The Bobcats dance band were a Saturday night fixture.
H. Jay Burns, Managing Editor
The alumni of the Bates Bobcats dance band are a loyal group, so I should’ve expected the polite and purposeful phone calls. They came after the magazine chose the worst place — in an obituary, last year — to misspell the name of their early ’40s leader, the late Howard Jordan ’44.
Lou Scolnik ’45, retired from the Maine Supreme Judicial Court (but more important for this context, the Bobcats’ tenor sax player) came down from his Mountain Avenue home to render his decision on the matter. He described how the Bobcats were a Saturday night fixture at Chase Hall in the years before World War II. (The band’s origins date back to the early 1930s.) “You looked out at so many people dancing,” he remembered. “It felt really good. The campus was unified on those evenings.”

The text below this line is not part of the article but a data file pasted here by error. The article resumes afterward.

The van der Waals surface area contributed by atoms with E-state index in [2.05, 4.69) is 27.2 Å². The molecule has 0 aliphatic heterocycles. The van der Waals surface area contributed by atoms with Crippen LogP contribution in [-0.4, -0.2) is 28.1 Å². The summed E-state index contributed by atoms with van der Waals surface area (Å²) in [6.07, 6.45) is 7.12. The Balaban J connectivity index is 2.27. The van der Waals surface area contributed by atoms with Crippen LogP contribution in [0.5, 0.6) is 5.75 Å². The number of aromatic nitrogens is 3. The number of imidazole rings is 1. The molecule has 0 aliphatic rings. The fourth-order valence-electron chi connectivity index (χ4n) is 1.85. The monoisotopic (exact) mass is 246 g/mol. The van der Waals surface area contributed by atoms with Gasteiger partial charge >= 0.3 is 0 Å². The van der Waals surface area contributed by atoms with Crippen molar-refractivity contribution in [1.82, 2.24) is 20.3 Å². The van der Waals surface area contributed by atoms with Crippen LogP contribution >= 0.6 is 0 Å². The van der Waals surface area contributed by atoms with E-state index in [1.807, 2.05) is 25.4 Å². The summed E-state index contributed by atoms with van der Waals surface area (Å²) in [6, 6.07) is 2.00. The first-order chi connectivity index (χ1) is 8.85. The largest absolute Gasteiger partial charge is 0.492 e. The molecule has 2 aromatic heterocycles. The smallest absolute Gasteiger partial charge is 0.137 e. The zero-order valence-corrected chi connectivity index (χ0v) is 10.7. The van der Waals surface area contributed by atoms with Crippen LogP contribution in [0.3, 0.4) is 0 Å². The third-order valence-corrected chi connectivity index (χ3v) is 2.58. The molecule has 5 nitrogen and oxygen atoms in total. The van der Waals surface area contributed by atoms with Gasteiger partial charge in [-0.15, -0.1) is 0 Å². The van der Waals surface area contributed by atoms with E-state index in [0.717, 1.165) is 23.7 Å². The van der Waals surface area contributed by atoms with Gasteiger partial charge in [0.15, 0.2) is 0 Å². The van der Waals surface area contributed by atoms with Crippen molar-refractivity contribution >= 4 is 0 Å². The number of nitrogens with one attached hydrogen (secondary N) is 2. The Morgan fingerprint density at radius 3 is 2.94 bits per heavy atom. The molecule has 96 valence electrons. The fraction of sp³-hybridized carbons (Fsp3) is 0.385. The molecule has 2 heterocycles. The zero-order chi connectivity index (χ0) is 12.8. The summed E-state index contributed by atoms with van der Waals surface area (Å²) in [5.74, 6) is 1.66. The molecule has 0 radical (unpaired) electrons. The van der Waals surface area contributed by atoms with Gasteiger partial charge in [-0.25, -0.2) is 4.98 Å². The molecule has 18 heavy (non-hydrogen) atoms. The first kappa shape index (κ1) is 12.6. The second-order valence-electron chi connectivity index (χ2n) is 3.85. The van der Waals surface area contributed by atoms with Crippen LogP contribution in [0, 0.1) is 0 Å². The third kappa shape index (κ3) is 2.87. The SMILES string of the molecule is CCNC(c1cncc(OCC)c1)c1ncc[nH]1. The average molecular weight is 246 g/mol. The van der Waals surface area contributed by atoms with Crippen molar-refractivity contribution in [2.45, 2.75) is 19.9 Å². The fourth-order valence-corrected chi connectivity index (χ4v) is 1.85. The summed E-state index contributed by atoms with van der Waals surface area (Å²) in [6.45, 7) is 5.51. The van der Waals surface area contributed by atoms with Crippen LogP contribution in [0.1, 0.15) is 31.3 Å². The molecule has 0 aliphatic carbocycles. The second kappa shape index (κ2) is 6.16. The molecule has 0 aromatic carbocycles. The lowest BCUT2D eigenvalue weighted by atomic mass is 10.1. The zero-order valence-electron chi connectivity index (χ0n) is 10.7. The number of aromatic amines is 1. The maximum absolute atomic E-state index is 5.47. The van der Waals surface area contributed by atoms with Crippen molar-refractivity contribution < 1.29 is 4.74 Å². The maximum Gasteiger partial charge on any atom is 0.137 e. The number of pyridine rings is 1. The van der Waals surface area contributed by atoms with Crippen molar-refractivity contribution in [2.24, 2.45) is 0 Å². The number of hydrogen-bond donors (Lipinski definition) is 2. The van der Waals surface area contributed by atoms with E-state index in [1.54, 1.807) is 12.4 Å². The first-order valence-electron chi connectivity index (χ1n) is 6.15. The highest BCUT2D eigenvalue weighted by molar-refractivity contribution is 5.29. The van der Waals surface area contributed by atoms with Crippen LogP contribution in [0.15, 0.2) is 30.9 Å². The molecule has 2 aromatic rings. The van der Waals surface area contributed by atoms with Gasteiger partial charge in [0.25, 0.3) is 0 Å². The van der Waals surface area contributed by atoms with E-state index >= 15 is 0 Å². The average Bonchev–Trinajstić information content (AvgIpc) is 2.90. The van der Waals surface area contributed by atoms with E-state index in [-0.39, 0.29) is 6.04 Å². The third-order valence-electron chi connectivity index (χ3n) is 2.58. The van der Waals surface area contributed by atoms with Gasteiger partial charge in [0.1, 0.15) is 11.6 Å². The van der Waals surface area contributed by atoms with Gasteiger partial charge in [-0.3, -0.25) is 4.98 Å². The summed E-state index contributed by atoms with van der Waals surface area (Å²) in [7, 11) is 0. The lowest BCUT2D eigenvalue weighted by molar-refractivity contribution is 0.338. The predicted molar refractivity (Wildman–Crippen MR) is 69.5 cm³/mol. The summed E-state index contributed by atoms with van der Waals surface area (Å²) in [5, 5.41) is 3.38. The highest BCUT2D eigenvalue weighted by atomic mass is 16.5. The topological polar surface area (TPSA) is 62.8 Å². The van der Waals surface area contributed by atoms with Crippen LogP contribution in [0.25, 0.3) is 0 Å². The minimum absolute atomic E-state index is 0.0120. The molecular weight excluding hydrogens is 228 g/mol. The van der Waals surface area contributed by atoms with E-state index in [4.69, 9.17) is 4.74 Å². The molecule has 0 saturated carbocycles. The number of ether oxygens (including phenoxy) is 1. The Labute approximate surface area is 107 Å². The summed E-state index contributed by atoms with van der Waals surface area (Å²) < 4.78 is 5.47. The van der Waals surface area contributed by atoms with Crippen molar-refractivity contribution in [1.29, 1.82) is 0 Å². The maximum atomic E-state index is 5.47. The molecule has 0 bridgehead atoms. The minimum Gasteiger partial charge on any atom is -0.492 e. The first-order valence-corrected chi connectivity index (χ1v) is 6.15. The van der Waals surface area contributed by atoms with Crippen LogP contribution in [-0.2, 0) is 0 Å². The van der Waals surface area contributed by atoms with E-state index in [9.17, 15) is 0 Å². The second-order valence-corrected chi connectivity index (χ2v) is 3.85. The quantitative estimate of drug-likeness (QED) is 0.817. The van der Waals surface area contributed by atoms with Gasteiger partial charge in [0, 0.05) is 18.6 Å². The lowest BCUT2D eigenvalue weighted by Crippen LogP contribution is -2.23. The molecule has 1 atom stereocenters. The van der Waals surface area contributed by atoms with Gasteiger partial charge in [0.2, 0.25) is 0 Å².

I was interested. Scolnik then tipped me off about writer Bruce Park ’44, a retired college English professor living in Mobile, Ala. (but more important for this context, the Bobcats’ piano player). Park wrote this issue’s story on the Bobcats band, as it existed right before World War II.
In recent years, we have learned again how the war disrupted the hopes and destroyed the innocence of a generation. Bruce Park’s story on the Bobcats, illuminating Bates student life in the early 1940s through the lens of jazz and dance, gives us yet another bittersweet example of what was lost.